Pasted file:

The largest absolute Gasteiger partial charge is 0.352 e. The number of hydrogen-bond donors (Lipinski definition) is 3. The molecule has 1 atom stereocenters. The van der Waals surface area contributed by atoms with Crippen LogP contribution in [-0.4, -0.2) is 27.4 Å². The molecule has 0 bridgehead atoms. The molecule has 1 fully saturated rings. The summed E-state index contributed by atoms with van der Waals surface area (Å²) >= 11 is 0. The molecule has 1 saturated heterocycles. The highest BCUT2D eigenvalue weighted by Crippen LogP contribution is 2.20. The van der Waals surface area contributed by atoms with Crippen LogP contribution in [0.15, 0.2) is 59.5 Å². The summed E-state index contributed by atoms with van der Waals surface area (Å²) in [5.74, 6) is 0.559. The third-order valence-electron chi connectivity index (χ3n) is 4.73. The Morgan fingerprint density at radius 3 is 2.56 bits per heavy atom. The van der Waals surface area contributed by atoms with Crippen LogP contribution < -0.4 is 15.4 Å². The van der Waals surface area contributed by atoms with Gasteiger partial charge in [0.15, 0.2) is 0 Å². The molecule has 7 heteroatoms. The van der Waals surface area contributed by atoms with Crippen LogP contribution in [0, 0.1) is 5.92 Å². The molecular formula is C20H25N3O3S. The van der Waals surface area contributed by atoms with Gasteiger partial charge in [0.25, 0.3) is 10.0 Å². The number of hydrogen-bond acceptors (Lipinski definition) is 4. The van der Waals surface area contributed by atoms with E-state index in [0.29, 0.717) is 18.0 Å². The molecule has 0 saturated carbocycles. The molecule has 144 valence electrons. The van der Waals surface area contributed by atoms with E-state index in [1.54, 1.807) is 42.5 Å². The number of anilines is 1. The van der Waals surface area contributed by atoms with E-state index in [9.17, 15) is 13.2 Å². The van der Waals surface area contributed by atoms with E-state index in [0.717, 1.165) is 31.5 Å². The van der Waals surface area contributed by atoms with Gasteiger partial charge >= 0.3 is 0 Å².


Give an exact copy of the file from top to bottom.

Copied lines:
The largest absolute Gasteiger partial charge is 0.352 e. The number of hydrogen-bond donors (Lipinski definition) is 3. The molecule has 1 atom stereocenters. The van der Waals surface area contributed by atoms with Crippen LogP contribution in [-0.4, -0.2) is 27.4 Å². The molecule has 0 bridgehead atoms. The molecule has 1 fully saturated rings. The summed E-state index contributed by atoms with van der Waals surface area (Å²) >= 11 is 0. The molecule has 1 saturated heterocycles. The highest BCUT2D eigenvalue weighted by Crippen LogP contribution is 2.20. The van der Waals surface area contributed by atoms with Crippen LogP contribution in [0.15, 0.2) is 59.5 Å². The summed E-state index contributed by atoms with van der Waals surface area (Å²) in [5.74, 6) is 0.559. The third-order valence-electron chi connectivity index (χ3n) is 4.73. The Morgan fingerprint density at radius 3 is 2.56 bits per heavy atom. The van der Waals surface area contributed by atoms with Crippen LogP contribution < -0.4 is 15.4 Å². The van der Waals surface area contributed by atoms with Gasteiger partial charge in [0.15, 0.2) is 0 Å². The molecule has 7 heteroatoms. The van der Waals surface area contributed by atoms with Crippen LogP contribution in [0, 0.1) is 5.92 Å². The molecular formula is C20H25N3O3S. The van der Waals surface area contributed by atoms with Gasteiger partial charge in [0.25, 0.3) is 10.0 Å². The number of hydrogen-bond acceptors (Lipinski definition) is 4. The van der Waals surface area contributed by atoms with E-state index in [0.29, 0.717) is 18.0 Å². The molecule has 0 saturated carbocycles. The molecule has 144 valence electrons. The van der Waals surface area contributed by atoms with E-state index in [1.54, 1.807) is 42.5 Å². The number of anilines is 1. The van der Waals surface area contributed by atoms with E-state index in [9.17, 15) is 13.2 Å². The van der Waals surface area contributed by atoms with E-state index in [0.717, 1.165) is 31.5 Å². The van der Waals surface area contributed by atoms with Gasteiger partial charge >= 0.3 is 0 Å².